British online supermarket Ocado is putting its expansion plans on hold. The construction of two new distribution centres will not go ahead for now, as there is too much capacity after a disappointing evolution in demand.
For the first time in its history, Ocado is having to scale back its expectations. As it could not sustain the spike in demand during the pandemic years, it has to put its expansion on hold. Even in the medium term, the online grocery service is adjusting expectations downwards: the company is now assuming 3.9 billion pounds (4.5 billion euros) in sales, instead of the previously anticipated 4.5 billion pounds. Last year, revenue was 2.3 billion pounds.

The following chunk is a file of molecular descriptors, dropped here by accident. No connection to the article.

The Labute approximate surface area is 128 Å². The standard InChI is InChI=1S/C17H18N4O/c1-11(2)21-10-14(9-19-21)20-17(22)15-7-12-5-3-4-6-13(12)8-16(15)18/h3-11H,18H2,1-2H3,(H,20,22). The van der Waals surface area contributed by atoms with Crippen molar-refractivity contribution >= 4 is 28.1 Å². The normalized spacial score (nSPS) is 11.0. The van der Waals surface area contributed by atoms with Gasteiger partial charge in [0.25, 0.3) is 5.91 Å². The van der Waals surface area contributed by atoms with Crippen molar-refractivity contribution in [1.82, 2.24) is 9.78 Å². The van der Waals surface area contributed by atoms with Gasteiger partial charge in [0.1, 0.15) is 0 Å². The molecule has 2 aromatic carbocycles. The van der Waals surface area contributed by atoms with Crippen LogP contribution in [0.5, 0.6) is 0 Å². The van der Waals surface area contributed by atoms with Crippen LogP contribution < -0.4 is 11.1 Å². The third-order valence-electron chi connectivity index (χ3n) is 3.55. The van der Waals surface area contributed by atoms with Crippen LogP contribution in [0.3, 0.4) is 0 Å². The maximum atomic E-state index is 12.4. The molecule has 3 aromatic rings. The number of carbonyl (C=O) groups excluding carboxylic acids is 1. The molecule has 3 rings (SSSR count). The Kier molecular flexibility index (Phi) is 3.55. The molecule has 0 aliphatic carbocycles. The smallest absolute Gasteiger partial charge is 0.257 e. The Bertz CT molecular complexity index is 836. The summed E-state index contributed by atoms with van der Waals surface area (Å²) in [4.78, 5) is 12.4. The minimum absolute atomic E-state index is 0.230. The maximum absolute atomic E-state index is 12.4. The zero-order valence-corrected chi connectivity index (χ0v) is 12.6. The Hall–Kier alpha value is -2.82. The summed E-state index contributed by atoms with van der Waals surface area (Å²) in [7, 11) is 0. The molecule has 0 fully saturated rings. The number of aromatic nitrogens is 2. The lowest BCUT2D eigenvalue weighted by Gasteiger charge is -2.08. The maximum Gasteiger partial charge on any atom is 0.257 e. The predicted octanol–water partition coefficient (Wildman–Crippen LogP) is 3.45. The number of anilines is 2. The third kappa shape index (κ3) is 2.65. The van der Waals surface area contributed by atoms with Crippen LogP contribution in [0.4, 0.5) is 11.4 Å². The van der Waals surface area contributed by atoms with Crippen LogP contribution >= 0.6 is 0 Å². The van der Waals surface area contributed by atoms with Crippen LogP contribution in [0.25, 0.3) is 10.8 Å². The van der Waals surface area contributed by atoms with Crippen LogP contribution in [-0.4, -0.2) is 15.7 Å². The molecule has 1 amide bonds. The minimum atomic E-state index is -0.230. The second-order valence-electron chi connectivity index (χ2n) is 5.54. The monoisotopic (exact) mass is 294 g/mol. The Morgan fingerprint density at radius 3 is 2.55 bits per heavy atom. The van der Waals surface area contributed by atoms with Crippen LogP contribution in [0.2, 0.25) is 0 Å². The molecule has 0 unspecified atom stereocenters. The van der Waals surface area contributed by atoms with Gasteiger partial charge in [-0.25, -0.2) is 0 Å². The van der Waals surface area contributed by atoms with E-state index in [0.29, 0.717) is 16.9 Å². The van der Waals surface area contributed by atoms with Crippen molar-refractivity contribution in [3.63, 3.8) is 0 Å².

Plans to open additional distribution centres in 2024 and 2025 are now postponed. Given the current overcapacity, this is the sensible choice, CFO Stephen Daintith told the Financial Times. Ocado, which entered into a joint venture with Marks & Spencer in 2019, was unable to keep up during the corona pandemic and – conversely – accelerated too much afterwards. Despite slowing demand, three new warehouses still opened this year in Bristol, Essex, and Luton.
Besides its own retail operations, Ocado is also positioning itself internationally as a technology partner for other supermarket chains. In 2021, for example, the company struck a deal with Auchan subsidiary Alcampo to build a robotised warehouse and further develop its online operations. Globally, Ocado has about a dozen partners, but the question is whether those customers too will now not scale back.